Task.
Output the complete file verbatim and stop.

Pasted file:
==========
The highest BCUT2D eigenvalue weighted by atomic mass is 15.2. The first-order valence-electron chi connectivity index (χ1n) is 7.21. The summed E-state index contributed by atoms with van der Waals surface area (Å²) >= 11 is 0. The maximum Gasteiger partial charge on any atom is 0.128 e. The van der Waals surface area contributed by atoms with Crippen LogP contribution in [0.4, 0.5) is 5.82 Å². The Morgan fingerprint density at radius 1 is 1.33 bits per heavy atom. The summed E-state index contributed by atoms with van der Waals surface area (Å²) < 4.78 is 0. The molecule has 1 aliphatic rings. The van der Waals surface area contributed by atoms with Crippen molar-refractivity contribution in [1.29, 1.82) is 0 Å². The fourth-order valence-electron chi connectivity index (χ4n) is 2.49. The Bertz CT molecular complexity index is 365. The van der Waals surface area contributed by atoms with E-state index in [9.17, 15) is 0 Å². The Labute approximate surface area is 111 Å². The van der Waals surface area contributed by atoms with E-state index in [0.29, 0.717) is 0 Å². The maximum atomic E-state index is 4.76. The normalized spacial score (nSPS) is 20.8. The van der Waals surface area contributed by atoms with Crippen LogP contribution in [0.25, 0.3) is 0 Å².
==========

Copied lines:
The highest BCUT2D eigenvalue weighted by atomic mass is 15.2. The first-order valence-electron chi connectivity index (χ1n) is 7.21. The summed E-state index contributed by atoms with van der Waals surface area (Å²) >= 11 is 0. The maximum Gasteiger partial charge on any atom is 0.128 e. The van der Waals surface area contributed by atoms with Crippen LogP contribution in [0.4, 0.5) is 5.82 Å². The Morgan fingerprint density at radius 1 is 1.33 bits per heavy atom. The summed E-state index contributed by atoms with van der Waals surface area (Å²) < 4.78 is 0. The molecule has 1 aliphatic rings. The van der Waals surface area contributed by atoms with Crippen molar-refractivity contribution in [1.29, 1.82) is 0 Å². The fourth-order valence-electron chi connectivity index (χ4n) is 2.49. The Bertz CT molecular complexity index is 365. The van der Waals surface area contributed by atoms with E-state index in [9.17, 15) is 0 Å². The Labute approximate surface area is 111 Å². The van der Waals surface area contributed by atoms with E-state index in [0.29, 0.717) is 0 Å². The maximum atomic E-state index is 4.76. The normalized spacial score (nSPS) is 20.8. The van der Waals surface area contributed by atoms with Crippen LogP contribution in [0.25, 0.3) is 0 Å².